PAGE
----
It’s not just contemporary society that has a fascination with a hairy man; throughout the centuries, hirsuteness has been much sought after as a sign of virility and manliness.
Modern treatments for hair loss, such as FUE, are incredibly effective with natural-looking and permanent results. Unfortunately, this hasn’t always been the case.
Here’s a closer look at some of the treatments men have endured throughout history in an attempt to halt or reverse the hair loss process.
The father of medicine
Hippocrates, the ancient Greek physician, is often credited with being the father of modern medicine but he didn’t always get things quite right.
Born in 460 BC, Hippocrates himself was plagued by male pattern baldness and concocted a potion which he believed would cure the problem. Containing beetroot, horseradish, pigeon droppings, spices and opium, it was an abject failure.
Hippocrates did however notice something which many centuries later was proven to be correct. Spotting that the eunuchs never lost their hair, Hippocrates surmised that castration could resolve the problem. He opted not to have this radical treatment himself. In 1995, researchers finally confirmed that Hippocrates had been correct….about the effects of castration on hair loss, not the pigeon droppings…
When in Rome…
Julius Caesar is often depicted with a laurel wreath around his head but it transpires that this wasn’t just a Roman fashion statement.
The emperor was afflicted with advancing hair loss and was desperate to regain his luscious locks. Cleopatra herself is said to have advised him on a possible cure, comprising of bear grease, horse teeth and ground up mice. Unsurprisingly this didn’t work.
When sweeping his hair over his scalp and growing it long at the back – a cross between the modern combover and the mullet – no longer hid his increasingly obvious shortcomings, Caesar simply slapped on a laurel wreath instead.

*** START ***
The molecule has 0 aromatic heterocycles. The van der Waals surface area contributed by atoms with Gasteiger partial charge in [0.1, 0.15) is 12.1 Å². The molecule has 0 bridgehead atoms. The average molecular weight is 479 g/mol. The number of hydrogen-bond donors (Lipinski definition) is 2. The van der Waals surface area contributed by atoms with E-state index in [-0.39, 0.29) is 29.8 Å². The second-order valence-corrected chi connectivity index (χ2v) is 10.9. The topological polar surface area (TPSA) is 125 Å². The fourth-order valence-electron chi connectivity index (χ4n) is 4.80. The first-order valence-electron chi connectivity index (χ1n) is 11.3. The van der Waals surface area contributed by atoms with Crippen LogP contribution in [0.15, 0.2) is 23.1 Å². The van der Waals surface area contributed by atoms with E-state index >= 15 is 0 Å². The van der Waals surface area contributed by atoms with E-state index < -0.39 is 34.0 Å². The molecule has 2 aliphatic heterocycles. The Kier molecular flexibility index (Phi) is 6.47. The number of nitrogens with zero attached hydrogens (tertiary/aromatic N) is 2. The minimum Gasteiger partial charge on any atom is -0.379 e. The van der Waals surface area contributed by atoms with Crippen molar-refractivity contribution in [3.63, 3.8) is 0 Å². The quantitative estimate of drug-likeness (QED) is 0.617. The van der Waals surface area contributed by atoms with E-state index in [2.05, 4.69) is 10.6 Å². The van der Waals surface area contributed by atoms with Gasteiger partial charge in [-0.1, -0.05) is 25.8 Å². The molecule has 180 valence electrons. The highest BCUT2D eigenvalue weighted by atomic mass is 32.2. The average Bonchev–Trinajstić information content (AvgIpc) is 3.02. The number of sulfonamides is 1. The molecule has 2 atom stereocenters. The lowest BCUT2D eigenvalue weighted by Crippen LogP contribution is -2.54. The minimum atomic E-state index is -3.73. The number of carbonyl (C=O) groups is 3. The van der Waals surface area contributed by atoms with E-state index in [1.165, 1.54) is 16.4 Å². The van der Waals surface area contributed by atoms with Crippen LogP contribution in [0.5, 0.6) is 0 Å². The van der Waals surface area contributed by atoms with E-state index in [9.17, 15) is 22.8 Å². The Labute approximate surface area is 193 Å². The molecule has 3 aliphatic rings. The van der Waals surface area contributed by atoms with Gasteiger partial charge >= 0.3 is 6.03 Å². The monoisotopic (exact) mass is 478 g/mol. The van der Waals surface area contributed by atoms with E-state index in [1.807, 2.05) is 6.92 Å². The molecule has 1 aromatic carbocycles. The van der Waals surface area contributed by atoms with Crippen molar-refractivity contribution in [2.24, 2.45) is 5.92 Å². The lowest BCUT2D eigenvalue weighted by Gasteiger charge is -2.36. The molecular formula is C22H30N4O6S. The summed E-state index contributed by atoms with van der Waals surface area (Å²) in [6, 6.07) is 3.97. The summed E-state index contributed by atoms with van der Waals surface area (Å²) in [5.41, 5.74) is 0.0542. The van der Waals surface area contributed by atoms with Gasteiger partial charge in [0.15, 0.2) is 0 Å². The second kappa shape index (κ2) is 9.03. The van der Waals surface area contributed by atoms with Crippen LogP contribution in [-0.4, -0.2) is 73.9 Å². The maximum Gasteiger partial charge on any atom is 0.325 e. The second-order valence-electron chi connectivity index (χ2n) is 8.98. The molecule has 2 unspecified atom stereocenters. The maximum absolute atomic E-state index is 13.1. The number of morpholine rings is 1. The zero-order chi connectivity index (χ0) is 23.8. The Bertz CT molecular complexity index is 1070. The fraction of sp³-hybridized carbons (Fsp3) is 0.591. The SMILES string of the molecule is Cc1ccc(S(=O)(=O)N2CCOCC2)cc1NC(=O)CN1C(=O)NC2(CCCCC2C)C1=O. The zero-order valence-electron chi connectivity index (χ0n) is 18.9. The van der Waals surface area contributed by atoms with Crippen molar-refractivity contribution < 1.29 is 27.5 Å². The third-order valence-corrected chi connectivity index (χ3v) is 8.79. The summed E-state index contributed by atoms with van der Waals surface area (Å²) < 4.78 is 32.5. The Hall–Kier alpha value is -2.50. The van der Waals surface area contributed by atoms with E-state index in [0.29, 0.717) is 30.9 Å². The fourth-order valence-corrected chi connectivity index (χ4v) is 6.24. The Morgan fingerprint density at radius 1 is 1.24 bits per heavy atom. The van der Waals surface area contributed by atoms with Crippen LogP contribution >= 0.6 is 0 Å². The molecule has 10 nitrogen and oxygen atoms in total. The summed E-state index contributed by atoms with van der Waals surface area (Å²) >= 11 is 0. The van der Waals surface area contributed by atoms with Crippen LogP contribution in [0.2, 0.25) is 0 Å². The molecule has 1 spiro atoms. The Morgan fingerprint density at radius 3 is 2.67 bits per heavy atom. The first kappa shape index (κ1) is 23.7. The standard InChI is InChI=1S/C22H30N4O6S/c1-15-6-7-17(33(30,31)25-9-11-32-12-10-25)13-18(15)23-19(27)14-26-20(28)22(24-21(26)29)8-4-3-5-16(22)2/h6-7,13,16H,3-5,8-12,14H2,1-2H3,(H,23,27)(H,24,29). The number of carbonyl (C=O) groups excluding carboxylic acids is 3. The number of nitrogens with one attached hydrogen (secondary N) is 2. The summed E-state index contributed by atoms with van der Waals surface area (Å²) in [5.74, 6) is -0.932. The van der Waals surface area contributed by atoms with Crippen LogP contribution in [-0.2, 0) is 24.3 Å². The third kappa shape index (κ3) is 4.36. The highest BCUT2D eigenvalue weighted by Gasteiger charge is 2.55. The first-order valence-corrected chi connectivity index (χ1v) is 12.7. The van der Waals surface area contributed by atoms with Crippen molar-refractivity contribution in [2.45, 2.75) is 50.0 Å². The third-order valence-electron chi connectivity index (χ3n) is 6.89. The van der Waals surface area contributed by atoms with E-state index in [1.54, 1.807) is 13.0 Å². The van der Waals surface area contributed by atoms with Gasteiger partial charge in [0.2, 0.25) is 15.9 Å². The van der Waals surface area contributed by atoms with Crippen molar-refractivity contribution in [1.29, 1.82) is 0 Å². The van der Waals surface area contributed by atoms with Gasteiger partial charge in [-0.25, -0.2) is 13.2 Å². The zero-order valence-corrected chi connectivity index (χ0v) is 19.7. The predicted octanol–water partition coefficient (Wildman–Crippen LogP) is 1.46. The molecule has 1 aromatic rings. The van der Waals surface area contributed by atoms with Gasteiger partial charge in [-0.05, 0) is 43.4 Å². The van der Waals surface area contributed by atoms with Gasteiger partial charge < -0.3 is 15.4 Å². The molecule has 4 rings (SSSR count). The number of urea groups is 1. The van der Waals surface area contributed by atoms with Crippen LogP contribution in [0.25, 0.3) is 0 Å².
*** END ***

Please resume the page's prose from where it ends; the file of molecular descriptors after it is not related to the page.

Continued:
Anyone for tea?
A very British solution, a cup of tea is often suggested as the panacea for all emotional ailments. In the 19th century, this logic also extended to the physical, with tea being proposed as the cure for baldness.
When faced with the prospect of thinning locks, 19th century folk would rub Indian tea into their scalp, along with a chunk of lemon. Whilst it may not have been the most disgusting of treatments, it was no more effective and its use quickly petered out.
The Egyptian way
Even ancient Egyptians were obsessed with the pursuit of hairiness it would seem, with both men and women not only wearing wigs, but also false beards!
For those individuals struck down by the plight of hair loss, a less than pleasant potion awaited them. According to a medical Egyptian text which date back to 1550 BC, the Ebers Papyrus, there were a few accepted cures for baldness. All involved the topical application of a mixture to the scalp; patients could select from porcupine hair boiled in water and left on the scalp for 4 days, female greyhound leg fried in oil with a donkey hoof or a combination of the fats from a hippo, tomcat, snake, ibex and crocodile.
No exact data exists to determine how effective they were but it’s reasonable to assume it was a less than satisfactory outcome.
The dawning of a new age
In 1939, an entirely new process was pioneered by a Japanese dermatologist which involved the transplanting of hair from other parts of the body, such as the eyebrows, face and elsewhere on the scalp onto the bald spots. The first hair transplant was born.
Although the early surgical results worked, for many years hair transplants were rather obvious, leaving a perforated look to the scalp. Fast forward to the modern day and hair transplants have undergone a revelation, with entirely natural and undetectable results.
It’s clear to see that the obsession with having a full head of hair is far from a modern trend, with civilisations dating back to ancient times keen to find a treatment for baldness. Thankfully modern treatments are not just more pleasant, there’s also very effective in the majority of cases, appearing virtually undetectable from normal hair growth. If you’d like to discuss any aspect of hair loss we’d love to hear from you here at the Wimpole Clinic.
Image Credits: Sarah Towle and Fiona Collins